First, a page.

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The Issaquah Press
Issaquah, Washington
June 3, 2009     The Issaquah Press
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June 3, 2009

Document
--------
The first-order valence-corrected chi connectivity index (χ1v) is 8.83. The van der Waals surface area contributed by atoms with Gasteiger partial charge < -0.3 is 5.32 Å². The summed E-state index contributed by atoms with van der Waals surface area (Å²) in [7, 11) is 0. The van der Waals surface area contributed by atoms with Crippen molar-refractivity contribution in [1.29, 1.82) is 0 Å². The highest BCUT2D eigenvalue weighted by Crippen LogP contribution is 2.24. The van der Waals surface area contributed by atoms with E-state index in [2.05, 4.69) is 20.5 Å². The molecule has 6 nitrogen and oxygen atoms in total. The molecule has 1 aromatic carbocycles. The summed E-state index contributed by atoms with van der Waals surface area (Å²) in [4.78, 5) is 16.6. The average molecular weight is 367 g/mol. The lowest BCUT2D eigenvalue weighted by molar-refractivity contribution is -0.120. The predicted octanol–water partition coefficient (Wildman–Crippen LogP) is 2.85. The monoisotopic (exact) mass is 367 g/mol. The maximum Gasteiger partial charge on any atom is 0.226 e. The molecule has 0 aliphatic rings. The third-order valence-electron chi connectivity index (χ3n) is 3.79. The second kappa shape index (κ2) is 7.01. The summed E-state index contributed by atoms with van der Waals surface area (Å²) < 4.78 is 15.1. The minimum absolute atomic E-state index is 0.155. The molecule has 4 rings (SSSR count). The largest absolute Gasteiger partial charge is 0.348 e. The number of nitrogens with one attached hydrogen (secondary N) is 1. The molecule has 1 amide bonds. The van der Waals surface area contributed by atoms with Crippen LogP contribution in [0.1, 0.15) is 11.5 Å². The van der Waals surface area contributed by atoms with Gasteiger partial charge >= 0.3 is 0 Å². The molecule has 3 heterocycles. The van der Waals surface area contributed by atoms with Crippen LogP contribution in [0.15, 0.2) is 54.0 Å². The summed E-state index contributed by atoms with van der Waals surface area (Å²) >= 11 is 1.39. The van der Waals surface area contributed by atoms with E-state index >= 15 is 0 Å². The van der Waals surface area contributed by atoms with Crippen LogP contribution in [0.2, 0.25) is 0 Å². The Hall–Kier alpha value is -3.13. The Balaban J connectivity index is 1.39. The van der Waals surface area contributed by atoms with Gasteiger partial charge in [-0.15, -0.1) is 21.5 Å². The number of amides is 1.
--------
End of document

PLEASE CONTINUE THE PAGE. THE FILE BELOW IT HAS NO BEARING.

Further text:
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THE I S S AQUAH PRESS ! SECTION WEDNESDAY~ JUNE 3i 2009 Snequalmle elder Earl Moses (front) and Master Carver John Mullen paddle a dug-out canoe around Beaver Lake. BY CHRISTOPHEI~ HUBER P John Mullen is reviving Snoqualmie Tribe's tradition of crafting canoes BY CHRISTOPH]~ HIfBER noqualmie Tribe Master Carver John Mullen loves his job There's a spiri- tual element to it that most people don't experience on a daily basis, or ever, for that matter. His works speak to him. The Beaver Lake resident hand carves ca- noes, but the craft goes much deeper than hacking at wood. "Regardless of what we work on or even what we do, the water will talk to you, the trees'l] talk to you. It's just sitting here and lis- tening," Mull en said about the spiritual aspect of his craft. I tell them (students), 'Use your imagination. Listen.' It's not just the native people. Everybody has it. It's something you can't teach. It's just there." Before he and his apprentice carvers begin their work on a canoe at the tribe's Snoqualmie shop, they gather in a circle around the un- touched log and thank it for giving itself to them. The next day, they come to work with ideas they dreamed about and begin forming the canoe. "You can't plan it out There's no blueprints," Mullen said. "It's all just knowledge passed on." The canoe Spirit of the Salmon is about 27 feet long. 0Nlllr$] See video of John Mullen discussing his craft at vvwwissaquahpress.com. ,i, Why he does It For the past seven years, Mullen, a former candy maker for Seattle Gourmet Foods and construction worker, has worked to revive the Snoqualmie Tribe's nearly dead practice of tra- BY CHRISTOPHER HUBER ditional canoe carving. The initial draw, he said, was the challenge of carving sea-worthy vessels 25-50 feet long. "I knew the tribe needed it ... someone to bring it back to life," he said He, along with help from apprentices and ad- vice from tribal elders, has completed four dug- out river and ocean-going canoes, as well as other, smaller projects. "He makes you gain more respect for what you See CARVER, Page B3 BY CHANTELLE LUSEBRINK Suzle Kufllk, a parent volunteer at Issaquah Valley Elementary School, started a program in November called the Angel Program, which has helped 30 students in need of new clothing, bedding and personal items BY CHAI TELLE LUSEBRINK |IY0u can tell some of these children have never had a he says angels only work new item in their lifey their magic during the holiday season? At Is- -- Suzie Kuflik ,. saquah Valley Elemen- Parent who started the Angd Program :] tary School, angels are t earning their wings by providing new clothing, bedding and other personal items for students and Parent volunteers, like Kullik, families in need year-round, and school employees identify Parent Suzie Kttflik started the families who may need extra Angel Program in November af- help when theyregister for ter seeing several students with- school, when they come into the out proper winter attire, school office or nursing station, "I would see children on a field or when their children are miss- trip, on a rainy day, with rm jacket or raincoat or proper shoes, and they didn't complain," ing too many days of school, Hawthorne said. Families are also identified if they qualify for the free and re- duced-price lunch program through the federal government. The program gives reduced- priced or free meals to students of parents who earn less than the area's median income. Kuflik said. "One boy had cropped jeans that were too short for him and were obviously a hand-me down from his sister. "Other schools have programs like this during the holidays, but I wanted to do more," she added. "This is our school, our kids and At Issaquah Valley, there are our community." 100 students who qualify for the| To date, 30 children at the program, according to district school have been helped by 30 statistics from the 2007-08 different angels, parents and school year. grandparents of other students The entire program is anony- or employees at the school, mous; angels don't know who Issaquah Valley, like many Is- their children or families are, saquah schools, has families who and families likewise don't know struggle to make ends meet, said who their angels are, Kuflik said. Principal Jennell Hawthorne. Es- After children and families are pecially now, since the economic identified, Kuflik sends the faro- downturn has led to many corn- ily a letter about the program, in- m unity layoffs, chding rules for anonymity, a For a smaller school, we have permission form for participation a higher percentage of students and a questionnaire regarding a that need assistance, but we're child's needs. That letter is trans- not different than other schools," lated into Spanish for families Hawthorne said, adding that there who don't sp, eak English well. are children in need at all schools. On'ce they ve agreed to partic- ; "We don't think of families in Issaquah as needing help, but it exists everywhere," she said. See ANGELS, Page B3 S N BY CHANTELLE LUSEBRINK The Issaquah eTSA council awarded Sara Niegowski, district communications director, with the Outstanding Educator of the Year award at their luncheon May 14. "She is passionate, informative and inquisitive. We admira her dedication to public education and in recognition for all that she has done to support eTA and Issaquah Schools," said Nancy Campi, co- council president for the PTSA. "Her passion for education and children is evident each day in everything she does." The award is offered by the state eTSA, but awarded by local eTSA councils to educators in their districts. The award is given CONTRIBUTED Sara Nlegowskl, Issaquah School District communications director, (center) receives the Issaquah PTSA's Outstanding Educator of the Year Award from co-council presidents Alison Meryweather (lefL) and Nancy Campi at their annual luncheon. to individuals who go above and beyond the normal expectations of "I was surprised and humbled their job to make the learning en- and grateful. Every day, I am vironment beneficial, challenging thankful for the work of our PTSA and fun. It also recognizes innova- . members in our schools. And so, rive individuals or groups who to receive ,an award of apprecia- have successfully transformed ed- tion from them seems a bit coun- ucation. Local school PTSA units give awards at their building level. See EDUCATOR, Page B4 BY DAVID, HAYES hristine Courtright re- called that when the idea was first floated to host a festival on Lake Sammamish, featuring hydroplane racing boats, it was given little chance to succeed. "We were actually told by a gentleman who also does a bunch of festivals in Seattle we were nuts," said Courtright, executive ;director of Tastin' n Racin'. Well, the committee must have hit upon something right, because the festival returns for its 13th year this weekend, bigger than ' i' ever. Courtright saxd t s hard to name another festival that fea- : rares hydroplane race , a classic car show, live entertainment, arts and crafts booths, a carnival with rides and a "hot rod boat show, all for $10 or less. The only downside, she admit- ted, is the festival is very weather driven as it takes place the first weekend in June, rain or shine. Constant drizzle last year affected attendance, hut Courtright said she was surprised by how little. "We were floored by the FILE Wally Johnson, driver of the E-98 Agitator, of Helena, Mont., is guided by his pit crew to the dock after winning the 5-1itre boat final during last year's Tastin' n Racin' festival at Lake Sammamish State Park. amount that came out, even with the lineup. the crappy weather," she said. The racing docket includes the Attendance was more than following categories: 37,000 last year, which she said ,1.5 hydro held its own to 2007's figure, ,2.5 modified hydro which topped 45,000. With good ,2.5 hydro weather forecast into the foresee- 5-litre hydro able future, she's expecting good National Mod things this year, especially with Grand National hydro IFYOU GO 13th annual Tastln' n Racln' 9:30-7 p.m. June 6 9:30-6 p.m. June 7 Lake Sammamish State Park General admission $10, chil- dren 6-16 and seniors $5, 5 and under free www.tastinracin.com Grand Prix hydroplanes Pro stock andsuper stock flat- bottoms Unlimited turbine and vintage hydro Inboard vintage hydros and flats Personal watercraft series Co ur ight said in the 1950s and 60s, boat racing was just about the only gig in town, and everyone knew their boats. But with the rise of the other four ma- jor sports since, it has taken some effort to get the hydros back out in front of the community's con- See RACIN', Page B4 ,0 .... 1,1, ..... rp I rrl